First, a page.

Perhaps, what is more truthful is not that we are meant to have this system of consistent desires and steady ambitions — as if each person is a metaphysical being totally aware of oneself at all times. Unless, maybe the person is a bodhisattva. Or Gandhi. The rest of us are each an amalgamation of stories and dreams, histories and genetics, easily affected by lunar cycles, barometric pressure, and sunshine. We’re made of stardust, and each of us is a complicated mashup of ancestors, cultures, ideologies, and time periods. We are created in the image of the one who is named “I am who I am” and somehow called to the same work of creation, of imagining, of redeeming, of calling-out, of sanctifying, of living and moving throughout this world.

Naming is powerful. And yet, that power is often wielded to hurt, to decimate, to erase, to cause life to shrivel up, especially when the naming is not true.

So, naming is more helpfully understood as descriptive rather than defining. In Genesis 1-3, we’re able to read two accounts of creation. We call each other into existence, into new life when we are given the power to name each other, and this is a gift and a privilege. Naming is powerful. And yet, that power is often wielded to hurt, to decimate, to erase, to cause life to shrivel up, especially when the naming is not true, when the naming is rooted in greed, when the naming is connected to oppression and destruction. Savage. Foreigner. 3/5ths. Illegal. Second-class. Naming is sometimes problematic when we demand that people make an account of themselves, to explain and legitimize their existence.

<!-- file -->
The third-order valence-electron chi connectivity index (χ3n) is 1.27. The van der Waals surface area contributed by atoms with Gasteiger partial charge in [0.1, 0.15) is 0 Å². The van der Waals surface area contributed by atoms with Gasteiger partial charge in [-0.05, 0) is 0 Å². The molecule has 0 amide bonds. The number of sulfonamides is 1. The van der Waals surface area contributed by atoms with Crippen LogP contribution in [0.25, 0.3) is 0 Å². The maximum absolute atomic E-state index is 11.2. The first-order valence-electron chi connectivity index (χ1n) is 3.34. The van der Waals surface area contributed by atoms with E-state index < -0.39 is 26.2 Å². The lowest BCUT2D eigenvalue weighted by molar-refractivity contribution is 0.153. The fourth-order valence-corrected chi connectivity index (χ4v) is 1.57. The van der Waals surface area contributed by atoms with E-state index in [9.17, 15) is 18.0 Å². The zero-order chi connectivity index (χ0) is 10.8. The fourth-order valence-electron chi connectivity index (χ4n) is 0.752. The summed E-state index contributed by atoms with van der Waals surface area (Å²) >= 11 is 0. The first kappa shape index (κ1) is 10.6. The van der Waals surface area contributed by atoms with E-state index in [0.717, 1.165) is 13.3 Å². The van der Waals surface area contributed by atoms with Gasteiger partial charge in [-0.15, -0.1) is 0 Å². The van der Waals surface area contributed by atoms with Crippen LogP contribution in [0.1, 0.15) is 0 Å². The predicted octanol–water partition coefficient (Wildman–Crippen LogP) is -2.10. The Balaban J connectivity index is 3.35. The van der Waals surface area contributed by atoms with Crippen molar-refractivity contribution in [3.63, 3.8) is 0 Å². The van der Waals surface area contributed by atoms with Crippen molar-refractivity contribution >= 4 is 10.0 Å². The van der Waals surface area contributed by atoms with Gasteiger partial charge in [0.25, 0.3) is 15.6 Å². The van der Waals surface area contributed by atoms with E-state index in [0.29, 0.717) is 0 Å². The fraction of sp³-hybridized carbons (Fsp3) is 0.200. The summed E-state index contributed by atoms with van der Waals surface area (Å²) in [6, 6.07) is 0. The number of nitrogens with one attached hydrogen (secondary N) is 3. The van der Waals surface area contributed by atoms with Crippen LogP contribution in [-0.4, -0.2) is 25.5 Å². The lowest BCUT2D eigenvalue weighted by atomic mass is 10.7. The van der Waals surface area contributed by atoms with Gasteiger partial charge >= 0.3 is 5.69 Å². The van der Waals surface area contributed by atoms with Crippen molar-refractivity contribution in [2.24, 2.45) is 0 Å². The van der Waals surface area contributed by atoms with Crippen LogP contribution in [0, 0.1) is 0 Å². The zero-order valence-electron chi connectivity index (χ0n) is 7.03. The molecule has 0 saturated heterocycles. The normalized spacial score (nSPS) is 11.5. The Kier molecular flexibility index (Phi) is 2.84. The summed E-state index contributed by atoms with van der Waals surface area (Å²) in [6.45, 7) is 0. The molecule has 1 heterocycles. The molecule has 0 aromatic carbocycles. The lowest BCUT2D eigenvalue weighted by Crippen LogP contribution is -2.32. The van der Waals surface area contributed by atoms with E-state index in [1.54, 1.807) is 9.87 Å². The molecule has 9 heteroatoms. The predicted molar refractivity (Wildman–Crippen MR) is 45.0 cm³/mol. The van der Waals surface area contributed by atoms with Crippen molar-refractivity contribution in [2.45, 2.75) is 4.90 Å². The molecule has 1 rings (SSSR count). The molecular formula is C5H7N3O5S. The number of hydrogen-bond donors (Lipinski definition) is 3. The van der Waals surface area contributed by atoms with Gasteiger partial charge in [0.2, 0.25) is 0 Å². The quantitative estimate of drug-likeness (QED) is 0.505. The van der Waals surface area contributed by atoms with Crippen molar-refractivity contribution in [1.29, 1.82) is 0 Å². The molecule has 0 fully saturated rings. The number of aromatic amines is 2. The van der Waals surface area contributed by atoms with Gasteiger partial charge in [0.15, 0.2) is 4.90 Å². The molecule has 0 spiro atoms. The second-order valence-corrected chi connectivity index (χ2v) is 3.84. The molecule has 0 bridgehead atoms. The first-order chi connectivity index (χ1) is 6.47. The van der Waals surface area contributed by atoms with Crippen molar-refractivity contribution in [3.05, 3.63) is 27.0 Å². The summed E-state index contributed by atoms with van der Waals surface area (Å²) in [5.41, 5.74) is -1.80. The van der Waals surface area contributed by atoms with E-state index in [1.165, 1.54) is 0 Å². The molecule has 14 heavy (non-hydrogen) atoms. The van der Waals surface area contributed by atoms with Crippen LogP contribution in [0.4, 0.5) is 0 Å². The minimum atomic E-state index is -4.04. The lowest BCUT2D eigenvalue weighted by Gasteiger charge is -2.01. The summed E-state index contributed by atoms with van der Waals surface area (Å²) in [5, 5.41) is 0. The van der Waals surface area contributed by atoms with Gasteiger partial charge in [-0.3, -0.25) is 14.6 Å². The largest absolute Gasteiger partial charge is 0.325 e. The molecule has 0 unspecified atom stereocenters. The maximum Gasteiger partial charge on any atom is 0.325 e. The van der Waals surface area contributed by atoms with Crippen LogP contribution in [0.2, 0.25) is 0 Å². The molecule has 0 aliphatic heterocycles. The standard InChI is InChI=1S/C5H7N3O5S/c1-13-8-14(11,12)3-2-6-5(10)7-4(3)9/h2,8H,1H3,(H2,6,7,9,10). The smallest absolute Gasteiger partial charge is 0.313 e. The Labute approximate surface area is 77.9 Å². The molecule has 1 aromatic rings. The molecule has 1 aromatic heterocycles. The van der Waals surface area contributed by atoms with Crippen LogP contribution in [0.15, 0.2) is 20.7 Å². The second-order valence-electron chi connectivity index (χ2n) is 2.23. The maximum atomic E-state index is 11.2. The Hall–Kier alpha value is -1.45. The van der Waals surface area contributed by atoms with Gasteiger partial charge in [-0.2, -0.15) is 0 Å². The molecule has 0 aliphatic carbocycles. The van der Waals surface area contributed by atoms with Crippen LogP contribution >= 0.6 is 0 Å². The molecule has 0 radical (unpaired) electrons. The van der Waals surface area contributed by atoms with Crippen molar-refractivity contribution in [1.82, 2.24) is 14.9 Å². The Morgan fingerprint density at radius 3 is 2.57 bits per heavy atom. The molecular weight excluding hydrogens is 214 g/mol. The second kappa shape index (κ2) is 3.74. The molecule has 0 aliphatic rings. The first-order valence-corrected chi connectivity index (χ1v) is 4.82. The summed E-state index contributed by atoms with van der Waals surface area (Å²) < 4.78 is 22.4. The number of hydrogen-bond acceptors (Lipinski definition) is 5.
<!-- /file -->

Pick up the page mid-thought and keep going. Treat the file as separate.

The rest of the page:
But the work of naming, when enacted openly and genuinely, is sanctifying. It’s calling-out, it’s lifting up, and in that work, it’s resurrecting. Jesus calls Lazarus, brother of Martha and Mary, out of the grave, after four days, after a stench began to seep out between the cracks of the tomb. Jesus calls him by name, calls him to new life. Jesus gives life, life-back and life-again to the little girl who lay dead in her cot, to blind Bartimeus, whose days were wasting away on the side of the road, to the woman hemorrhaging blood. To the lepers, to the hungry, to the possessed, to the tax collectors and sex workers, and to lowly fishermen.

Then when Jesus calls the first disciples — in particular Simon — he calls him something new: Cephas, in Aramaic, and Peter, in the Greek meaning “rock”. Not, rock-head, knuckle-head, or future-cornerstone, but Peter, simply, the rock. As if it were less a prophecy and more of a promise. A promise though not about his life, as in he would have a life of smooth sailing and life would make sense every single day, but a promise that God was already his rock. God was his foundation. Jesus loved him, and named him, and that relationship meant something, it was sealed by the name. No explanations necessary, no definitions, no labels mattered as much as the promise of the reality of God’s steadfast love to him.

That’s the kind of identity that resonates with me. Being one who is loved — that identity is wide enough for me to play, to live, to breathe.

Modified from “Outside the Lines: How Queerness Will Transform Your Faith”.

Like this article? You can get it in print:

Inheritance is a nonprofit that is made possible by readers like you. Donate or subscribe to fund Asian and Pacific Islander faith stories.